Trafford Council’s planning committee has refused an application by Octopus Healthcare to build a 72-bed care home on a greenfield site off Bankhall Lane in Hale, following objections from local residents and “overdevelopment” concerns from planners.
The proposals by architect C Squared were for a 72-bed dementia care centre on a 1.4-acre site which backs on to green space and the river Bollin. The developer is planning to demolish an existing house on the site and replace it with a specialist dementia care home.
The development included a series of interlinked low-rise buildings, as well as landscaped space for residents and parking on the site’s Bankhall Lane frontage. An existing house on the site was to be demolished as part of the plans.
Following a backlash from local residents and groups, along with a recommendation to refuse from planning officers, Trafford’s planning committee decided against granting consent to the development at a meeting last night.
In recommending the scheme for refusal, planners considered the proposals contrary to three National Planning Policy Framework areas, and Trafford’s core strategy.
Their concerns centred on three areas of the proposals: a failure to preserve and enhance the adjacent South Hale Conservation Area; that the development would be inappropriate to the site’s semi-rural context; and the scheme’s impact on protected species on the site.
Four species of bat were found to roost at the existing buildings on site following ecological surveys.
Planners said these concerns would add up to “less than substantial harm” to the area under NPPF guidelines, but added this level of harm was “considered sufficient to result in development plan conflict, given that it is not adequately compensated for by the wider public benefits”.
The report added the proposals would amount to “overdevelopment” of the site leading to “further landscape harm”.
The report also criticised the scheme for a “lack of opportunities for residents/patients to successfully integrate with the local community”.
There had been fierce opposition from residents, with planners receiving 157 letters of objection, with only 15 letters in support. Issues with the scheme centred on its impact on highways, ecology, and the “over-development” of a greenfield site.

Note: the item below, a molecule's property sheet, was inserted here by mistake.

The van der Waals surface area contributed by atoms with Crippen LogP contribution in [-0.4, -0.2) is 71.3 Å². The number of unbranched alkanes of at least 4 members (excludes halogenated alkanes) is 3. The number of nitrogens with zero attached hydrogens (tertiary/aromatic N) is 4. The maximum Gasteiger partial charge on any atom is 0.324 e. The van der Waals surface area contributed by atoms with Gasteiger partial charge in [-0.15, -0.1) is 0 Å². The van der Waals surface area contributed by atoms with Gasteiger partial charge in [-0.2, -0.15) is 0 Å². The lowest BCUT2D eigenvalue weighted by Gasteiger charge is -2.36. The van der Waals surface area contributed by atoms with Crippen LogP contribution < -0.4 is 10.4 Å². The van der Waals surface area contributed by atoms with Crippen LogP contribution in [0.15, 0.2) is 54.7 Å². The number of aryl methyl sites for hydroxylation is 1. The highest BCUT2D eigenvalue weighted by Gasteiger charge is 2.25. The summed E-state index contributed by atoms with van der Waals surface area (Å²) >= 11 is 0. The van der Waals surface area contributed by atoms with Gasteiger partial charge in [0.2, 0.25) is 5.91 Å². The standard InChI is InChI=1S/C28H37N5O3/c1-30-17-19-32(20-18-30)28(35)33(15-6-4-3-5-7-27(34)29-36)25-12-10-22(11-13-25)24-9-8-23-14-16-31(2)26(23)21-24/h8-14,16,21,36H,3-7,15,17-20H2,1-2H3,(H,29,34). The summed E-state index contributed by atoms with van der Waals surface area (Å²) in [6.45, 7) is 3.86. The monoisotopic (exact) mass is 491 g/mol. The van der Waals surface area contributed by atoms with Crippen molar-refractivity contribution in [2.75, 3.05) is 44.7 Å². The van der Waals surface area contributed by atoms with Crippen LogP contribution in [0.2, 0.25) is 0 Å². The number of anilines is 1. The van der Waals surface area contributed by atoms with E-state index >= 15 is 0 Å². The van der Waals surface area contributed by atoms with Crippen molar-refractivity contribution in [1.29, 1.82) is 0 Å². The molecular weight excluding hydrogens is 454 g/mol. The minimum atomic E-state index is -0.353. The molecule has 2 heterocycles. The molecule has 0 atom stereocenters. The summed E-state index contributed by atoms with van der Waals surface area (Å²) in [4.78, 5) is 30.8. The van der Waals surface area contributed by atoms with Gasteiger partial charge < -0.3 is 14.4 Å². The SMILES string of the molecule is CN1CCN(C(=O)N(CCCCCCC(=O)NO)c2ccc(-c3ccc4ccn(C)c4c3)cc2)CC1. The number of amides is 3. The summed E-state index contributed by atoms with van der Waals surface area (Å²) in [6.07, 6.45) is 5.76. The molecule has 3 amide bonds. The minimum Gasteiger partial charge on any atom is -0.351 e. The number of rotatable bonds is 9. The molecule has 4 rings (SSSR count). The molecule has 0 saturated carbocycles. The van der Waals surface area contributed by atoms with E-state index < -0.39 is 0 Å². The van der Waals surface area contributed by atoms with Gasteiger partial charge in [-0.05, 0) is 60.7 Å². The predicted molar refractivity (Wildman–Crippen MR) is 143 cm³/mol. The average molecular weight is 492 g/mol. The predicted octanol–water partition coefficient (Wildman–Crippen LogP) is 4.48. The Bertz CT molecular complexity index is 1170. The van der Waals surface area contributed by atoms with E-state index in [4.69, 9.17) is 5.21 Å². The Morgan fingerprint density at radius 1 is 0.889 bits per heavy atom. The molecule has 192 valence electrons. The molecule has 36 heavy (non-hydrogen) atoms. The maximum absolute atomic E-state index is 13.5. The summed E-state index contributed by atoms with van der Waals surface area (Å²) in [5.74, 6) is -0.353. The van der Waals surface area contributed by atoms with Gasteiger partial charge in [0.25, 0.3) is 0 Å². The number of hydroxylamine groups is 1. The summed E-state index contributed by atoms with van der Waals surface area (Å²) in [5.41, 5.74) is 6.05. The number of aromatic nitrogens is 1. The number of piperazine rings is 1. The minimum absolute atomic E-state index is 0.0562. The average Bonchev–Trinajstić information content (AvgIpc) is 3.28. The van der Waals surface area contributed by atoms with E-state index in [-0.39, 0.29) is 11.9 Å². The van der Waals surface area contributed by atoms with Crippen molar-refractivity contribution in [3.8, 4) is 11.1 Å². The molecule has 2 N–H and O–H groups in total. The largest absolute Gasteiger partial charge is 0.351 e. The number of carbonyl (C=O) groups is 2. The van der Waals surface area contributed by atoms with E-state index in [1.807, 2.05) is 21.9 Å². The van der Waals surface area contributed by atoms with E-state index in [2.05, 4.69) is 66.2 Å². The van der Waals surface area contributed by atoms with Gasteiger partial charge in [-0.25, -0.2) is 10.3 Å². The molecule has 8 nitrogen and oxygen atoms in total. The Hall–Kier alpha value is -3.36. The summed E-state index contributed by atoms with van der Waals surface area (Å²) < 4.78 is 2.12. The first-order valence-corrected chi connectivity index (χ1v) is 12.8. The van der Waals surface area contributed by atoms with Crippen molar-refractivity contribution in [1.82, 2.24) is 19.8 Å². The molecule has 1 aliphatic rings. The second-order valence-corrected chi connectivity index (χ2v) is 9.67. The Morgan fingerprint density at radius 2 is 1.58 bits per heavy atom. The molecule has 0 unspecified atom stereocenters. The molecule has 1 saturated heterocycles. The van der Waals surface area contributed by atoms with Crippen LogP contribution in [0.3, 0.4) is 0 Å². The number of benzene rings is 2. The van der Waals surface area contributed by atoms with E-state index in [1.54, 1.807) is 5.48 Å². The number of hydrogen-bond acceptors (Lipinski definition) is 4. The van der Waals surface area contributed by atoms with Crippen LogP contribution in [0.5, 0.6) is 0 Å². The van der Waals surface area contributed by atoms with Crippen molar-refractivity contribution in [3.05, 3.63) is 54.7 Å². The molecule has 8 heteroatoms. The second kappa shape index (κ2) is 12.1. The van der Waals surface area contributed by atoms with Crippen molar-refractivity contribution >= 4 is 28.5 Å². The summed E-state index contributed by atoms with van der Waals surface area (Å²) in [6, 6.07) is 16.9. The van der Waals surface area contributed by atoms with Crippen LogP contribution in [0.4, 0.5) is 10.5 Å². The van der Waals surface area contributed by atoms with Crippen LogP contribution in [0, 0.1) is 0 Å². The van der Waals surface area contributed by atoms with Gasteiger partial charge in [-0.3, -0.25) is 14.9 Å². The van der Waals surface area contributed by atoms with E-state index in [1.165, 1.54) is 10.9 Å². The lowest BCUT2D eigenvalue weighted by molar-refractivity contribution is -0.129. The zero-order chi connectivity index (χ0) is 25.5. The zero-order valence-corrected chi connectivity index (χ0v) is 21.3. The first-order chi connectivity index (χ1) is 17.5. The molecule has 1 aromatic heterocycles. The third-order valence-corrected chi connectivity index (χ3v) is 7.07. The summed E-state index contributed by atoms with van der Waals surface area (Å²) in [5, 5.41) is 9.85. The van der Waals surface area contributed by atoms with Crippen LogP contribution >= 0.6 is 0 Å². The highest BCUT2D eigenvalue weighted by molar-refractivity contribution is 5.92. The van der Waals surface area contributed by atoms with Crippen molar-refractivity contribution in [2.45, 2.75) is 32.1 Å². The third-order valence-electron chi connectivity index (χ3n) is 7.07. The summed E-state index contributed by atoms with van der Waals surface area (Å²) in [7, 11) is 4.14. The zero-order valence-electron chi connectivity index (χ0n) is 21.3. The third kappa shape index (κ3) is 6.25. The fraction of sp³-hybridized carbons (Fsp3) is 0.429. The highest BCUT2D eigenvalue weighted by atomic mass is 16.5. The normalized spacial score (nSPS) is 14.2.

A 1,500-word letter from the Hale and Bollin Residents Group, advised by Ruth Jackson Planning, Cameron Rose Associates, and Tyler Grange, criticised the scheme for having “a complete absence of any analysis by affordability” and said the developer was “attempting to make a case for high-end fee charging beds in a saturated sector, based on a recognised deficiency of beds in the affordable sector”.
The letter also said the developer’s original case of need “are desktop studies based on generic data from the internet without any direct local knowledge”.
Octopus and its advisor HPC had argued there was a “considerable statistical shortfall in terms of both registered beds and en-suite accommodation for the elderly across the target area”.
HPC’s care need assessment said: “Evidence further points towards a specific need appearing to exist in terms of both nursing and dementia care provision.
“The proposal to develop a new registered care home offering both nursing and dementia specific care in this locality would therefore appear prudent from a care need perspective.”
However, the planners’ report disagreed, arguing: “In actual fact, when the supply of delivered and committed elderly persons accommodation is scrutinised, planning targets identified in the core strategy have already been met.”
Octopus Healthcare has been approached for comment.